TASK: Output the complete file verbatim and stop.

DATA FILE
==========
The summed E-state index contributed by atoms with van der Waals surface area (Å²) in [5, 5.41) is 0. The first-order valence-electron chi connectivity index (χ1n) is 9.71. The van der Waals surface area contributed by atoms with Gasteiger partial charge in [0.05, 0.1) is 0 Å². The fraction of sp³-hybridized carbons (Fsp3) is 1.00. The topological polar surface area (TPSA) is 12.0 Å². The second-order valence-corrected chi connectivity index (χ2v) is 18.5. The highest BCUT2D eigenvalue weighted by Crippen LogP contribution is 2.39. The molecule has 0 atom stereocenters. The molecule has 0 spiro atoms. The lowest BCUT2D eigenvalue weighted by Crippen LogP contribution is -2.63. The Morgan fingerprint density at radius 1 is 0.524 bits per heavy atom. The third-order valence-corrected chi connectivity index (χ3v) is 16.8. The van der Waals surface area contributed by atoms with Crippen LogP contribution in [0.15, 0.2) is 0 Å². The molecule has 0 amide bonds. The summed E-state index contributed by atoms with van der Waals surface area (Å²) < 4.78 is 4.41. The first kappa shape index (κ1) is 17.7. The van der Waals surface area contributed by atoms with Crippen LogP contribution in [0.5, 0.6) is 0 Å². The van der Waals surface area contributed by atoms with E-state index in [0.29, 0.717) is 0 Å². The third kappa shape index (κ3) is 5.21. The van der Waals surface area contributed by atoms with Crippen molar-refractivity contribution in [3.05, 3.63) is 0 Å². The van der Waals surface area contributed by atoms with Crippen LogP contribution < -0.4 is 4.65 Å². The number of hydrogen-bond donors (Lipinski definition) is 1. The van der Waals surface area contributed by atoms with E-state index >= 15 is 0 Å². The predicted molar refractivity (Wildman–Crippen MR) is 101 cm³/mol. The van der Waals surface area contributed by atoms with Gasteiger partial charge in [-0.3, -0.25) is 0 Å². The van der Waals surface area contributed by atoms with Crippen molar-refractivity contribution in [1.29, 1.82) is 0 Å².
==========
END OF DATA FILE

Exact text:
The summed E-state index contributed by atoms with van der Waals surface area (Å²) in [5, 5.41) is 0. The first-order valence-electron chi connectivity index (χ1n) is 9.71. The van der Waals surface area contributed by atoms with Gasteiger partial charge in [0.05, 0.1) is 0 Å². The fraction of sp³-hybridized carbons (Fsp3) is 1.00. The topological polar surface area (TPSA) is 12.0 Å². The second-order valence-corrected chi connectivity index (χ2v) is 18.5. The highest BCUT2D eigenvalue weighted by Crippen LogP contribution is 2.39. The molecule has 0 atom stereocenters. The molecule has 0 spiro atoms. The lowest BCUT2D eigenvalue weighted by Crippen LogP contribution is -2.63. The Morgan fingerprint density at radius 1 is 0.524 bits per heavy atom. The third-order valence-corrected chi connectivity index (χ3v) is 16.8. The van der Waals surface area contributed by atoms with Crippen LogP contribution in [0.15, 0.2) is 0 Å². The molecule has 0 amide bonds. The summed E-state index contributed by atoms with van der Waals surface area (Å²) < 4.78 is 4.41. The first kappa shape index (κ1) is 17.7. The van der Waals surface area contributed by atoms with Crippen LogP contribution in [0.5, 0.6) is 0 Å². The van der Waals surface area contributed by atoms with E-state index in [0.29, 0.717) is 0 Å². The third kappa shape index (κ3) is 5.21. The van der Waals surface area contributed by atoms with Crippen molar-refractivity contribution in [3.05, 3.63) is 0 Å². The van der Waals surface area contributed by atoms with Crippen LogP contribution < -0.4 is 4.65 Å². The number of hydrogen-bond donors (Lipinski definition) is 1. The van der Waals surface area contributed by atoms with E-state index >= 15 is 0 Å². The predicted molar refractivity (Wildman–Crippen MR) is 101 cm³/mol. The van der Waals surface area contributed by atoms with Gasteiger partial charge in [-0.3, -0.25) is 0 Å². The van der Waals surface area contributed by atoms with Crippen molar-refractivity contribution in [1.29, 1.82) is 0 Å².